Defendant also assigns as error the failure of the trial court to give him credit against his sentence for the time he was confined in a hospital as part of a fitness examination. The facts established that defendant was released on bond following his arrest and that Dr. Syed Raza, a psychiatrist, was appointed by the court to conduct a psychiatric examination of defendant. Following the initial examination, Dr. Raza indicated that in his opinion defendant was unfit to stand trial because defendant was unable to recall the events surrounding the occurrence of the offense and was therefore unable to help his attorney prepare a defense. The psychiatrist speculated that the lapse of memory was caused by hypoglycemia or a psychomotor epileptic episode. Upon receiving the approval of Cheryl Prost, an employee of the St. Clair County Probation Department, Dr. Raza had defendant admitted to St. Elizabeth's Hospital for continued psychiatric evaluation and investigation. During defendant's 23-day stay at the hospital, he apparently received treatment for hypoglycemia and acute anxiety. Defendant was released on June 12, 1978, at which time Dr. Raza concluded that defendant's mental condition had improved to the point where he was fit to stand trial.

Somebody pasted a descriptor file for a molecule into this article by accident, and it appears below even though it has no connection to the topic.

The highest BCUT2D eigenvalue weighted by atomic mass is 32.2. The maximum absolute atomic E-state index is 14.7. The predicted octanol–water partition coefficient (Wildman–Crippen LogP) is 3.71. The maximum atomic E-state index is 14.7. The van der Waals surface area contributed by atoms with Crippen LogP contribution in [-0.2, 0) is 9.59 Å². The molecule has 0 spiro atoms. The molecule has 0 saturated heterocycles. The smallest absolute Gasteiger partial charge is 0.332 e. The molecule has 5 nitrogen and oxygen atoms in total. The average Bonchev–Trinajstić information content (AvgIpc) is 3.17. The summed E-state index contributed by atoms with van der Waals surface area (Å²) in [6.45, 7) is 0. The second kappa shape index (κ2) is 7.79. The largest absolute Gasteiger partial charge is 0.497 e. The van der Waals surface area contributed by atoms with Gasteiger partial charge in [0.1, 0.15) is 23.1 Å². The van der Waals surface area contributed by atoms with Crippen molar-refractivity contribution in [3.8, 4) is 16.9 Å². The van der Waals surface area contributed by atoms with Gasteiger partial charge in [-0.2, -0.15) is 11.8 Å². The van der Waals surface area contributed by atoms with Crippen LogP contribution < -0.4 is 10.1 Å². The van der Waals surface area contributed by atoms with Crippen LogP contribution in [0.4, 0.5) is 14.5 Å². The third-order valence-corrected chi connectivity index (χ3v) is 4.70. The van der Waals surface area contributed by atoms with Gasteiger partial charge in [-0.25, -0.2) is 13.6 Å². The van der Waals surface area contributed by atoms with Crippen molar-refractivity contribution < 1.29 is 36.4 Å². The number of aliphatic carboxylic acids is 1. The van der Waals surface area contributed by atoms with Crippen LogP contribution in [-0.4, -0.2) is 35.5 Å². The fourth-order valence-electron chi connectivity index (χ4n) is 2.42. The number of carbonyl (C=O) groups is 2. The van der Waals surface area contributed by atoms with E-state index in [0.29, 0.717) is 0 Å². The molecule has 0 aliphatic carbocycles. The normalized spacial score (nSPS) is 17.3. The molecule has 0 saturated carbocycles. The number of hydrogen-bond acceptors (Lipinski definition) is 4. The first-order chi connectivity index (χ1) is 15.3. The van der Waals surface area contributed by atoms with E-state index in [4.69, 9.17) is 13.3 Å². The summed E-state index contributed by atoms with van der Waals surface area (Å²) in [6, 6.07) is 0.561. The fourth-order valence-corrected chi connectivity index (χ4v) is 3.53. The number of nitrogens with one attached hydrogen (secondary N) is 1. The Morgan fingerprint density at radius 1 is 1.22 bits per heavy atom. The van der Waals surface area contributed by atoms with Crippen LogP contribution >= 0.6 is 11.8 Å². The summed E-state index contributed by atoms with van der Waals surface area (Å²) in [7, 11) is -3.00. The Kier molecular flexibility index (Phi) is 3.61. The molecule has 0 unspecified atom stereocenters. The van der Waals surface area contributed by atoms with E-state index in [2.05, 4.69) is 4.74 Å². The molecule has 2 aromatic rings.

• 4 It is defendant's contention that subsection (c) of section 5-2-2 of the Unified Code of Corrections (Ill. Rev. Stat. 1977, ch. 38, par. 1005-2-2(c)) provides authority for granting defendant a 23-day credit against his sentence for the time spent in the hospital. We disagree. Under this subsection, a defendant, who is initially found unfit to stand trial but subsequently found fit and sentenced for the offense charged at the time of the initial finding, shall receive credit for the time spent in a hospital after such a finding of unfitness. It is clear that this statutory language does not apply to an individual not found by the court to be unfit to stand trial; nor was it intended to apply to an accused released on bond, who was thereafter placed in a hospital for medical and psychological treatment and evaluation by a physician. Accordingly, the defendant is not entitled to receive credit against his sentence for the time he spent in the hospital.

For the reasons stated, the judgment of conviction of the Circuit Court of St. ...